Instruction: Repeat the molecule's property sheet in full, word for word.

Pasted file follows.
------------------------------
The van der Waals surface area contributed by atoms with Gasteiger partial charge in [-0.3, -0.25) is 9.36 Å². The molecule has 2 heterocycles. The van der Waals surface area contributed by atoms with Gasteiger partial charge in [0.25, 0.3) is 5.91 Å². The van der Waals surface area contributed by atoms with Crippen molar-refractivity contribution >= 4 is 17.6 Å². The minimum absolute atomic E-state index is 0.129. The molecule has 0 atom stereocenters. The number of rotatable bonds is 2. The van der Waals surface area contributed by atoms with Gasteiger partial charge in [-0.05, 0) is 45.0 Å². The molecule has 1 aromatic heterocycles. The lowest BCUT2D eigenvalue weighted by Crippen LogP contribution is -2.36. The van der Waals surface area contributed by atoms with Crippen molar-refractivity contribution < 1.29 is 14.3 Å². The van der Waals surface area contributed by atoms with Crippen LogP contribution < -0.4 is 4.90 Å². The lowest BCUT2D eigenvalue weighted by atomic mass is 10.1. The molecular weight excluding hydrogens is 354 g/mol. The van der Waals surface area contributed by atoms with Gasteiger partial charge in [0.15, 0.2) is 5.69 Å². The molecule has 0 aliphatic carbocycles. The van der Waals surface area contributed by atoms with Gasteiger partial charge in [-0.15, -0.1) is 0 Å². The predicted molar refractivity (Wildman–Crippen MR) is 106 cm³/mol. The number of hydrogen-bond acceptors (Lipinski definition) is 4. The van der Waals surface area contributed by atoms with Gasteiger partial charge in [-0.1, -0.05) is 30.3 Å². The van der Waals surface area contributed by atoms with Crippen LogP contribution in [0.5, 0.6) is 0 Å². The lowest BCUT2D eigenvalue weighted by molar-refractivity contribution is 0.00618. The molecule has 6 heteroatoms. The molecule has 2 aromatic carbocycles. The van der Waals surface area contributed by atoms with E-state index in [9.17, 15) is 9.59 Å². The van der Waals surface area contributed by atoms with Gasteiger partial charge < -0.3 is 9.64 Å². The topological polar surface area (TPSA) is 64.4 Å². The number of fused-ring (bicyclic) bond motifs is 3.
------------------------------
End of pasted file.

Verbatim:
The van der Waals surface area contributed by atoms with Gasteiger partial charge in [-0.3, -0.25) is 9.36 Å². The molecule has 2 heterocycles. The van der Waals surface area contributed by atoms with Gasteiger partial charge in [0.25, 0.3) is 5.91 Å². The van der Waals surface area contributed by atoms with Crippen molar-refractivity contribution >= 4 is 17.6 Å². The minimum absolute atomic E-state index is 0.129. The molecule has 0 atom stereocenters. The number of rotatable bonds is 2. The van der Waals surface area contributed by atoms with Gasteiger partial charge in [-0.05, 0) is 45.0 Å². The molecule has 1 aromatic heterocycles. The lowest BCUT2D eigenvalue weighted by Crippen LogP contribution is -2.36. The van der Waals surface area contributed by atoms with Crippen molar-refractivity contribution < 1.29 is 14.3 Å². The van der Waals surface area contributed by atoms with Crippen LogP contribution < -0.4 is 4.90 Å². The lowest BCUT2D eigenvalue weighted by atomic mass is 10.1. The molecular weight excluding hydrogens is 354 g/mol. The van der Waals surface area contributed by atoms with Gasteiger partial charge in [0.15, 0.2) is 5.69 Å². The molecule has 0 aliphatic carbocycles. The van der Waals surface area contributed by atoms with Gasteiger partial charge in [-0.15, -0.1) is 0 Å². The predicted molar refractivity (Wildman–Crippen MR) is 106 cm³/mol. The number of hydrogen-bond acceptors (Lipinski definition) is 4. The van der Waals surface area contributed by atoms with Gasteiger partial charge in [-0.1, -0.05) is 30.3 Å². The van der Waals surface area contributed by atoms with Crippen LogP contribution in [0.5, 0.6) is 0 Å². The lowest BCUT2D eigenvalue weighted by molar-refractivity contribution is 0.00618. The molecule has 6 heteroatoms. The molecule has 2 aromatic carbocycles. The van der Waals surface area contributed by atoms with E-state index in [9.17, 15) is 9.59 Å². The van der Waals surface area contributed by atoms with Gasteiger partial charge < -0.3 is 9.64 Å². The topological polar surface area (TPSA) is 64.4 Å². The number of fused-ring (bicyclic) bond motifs is 3.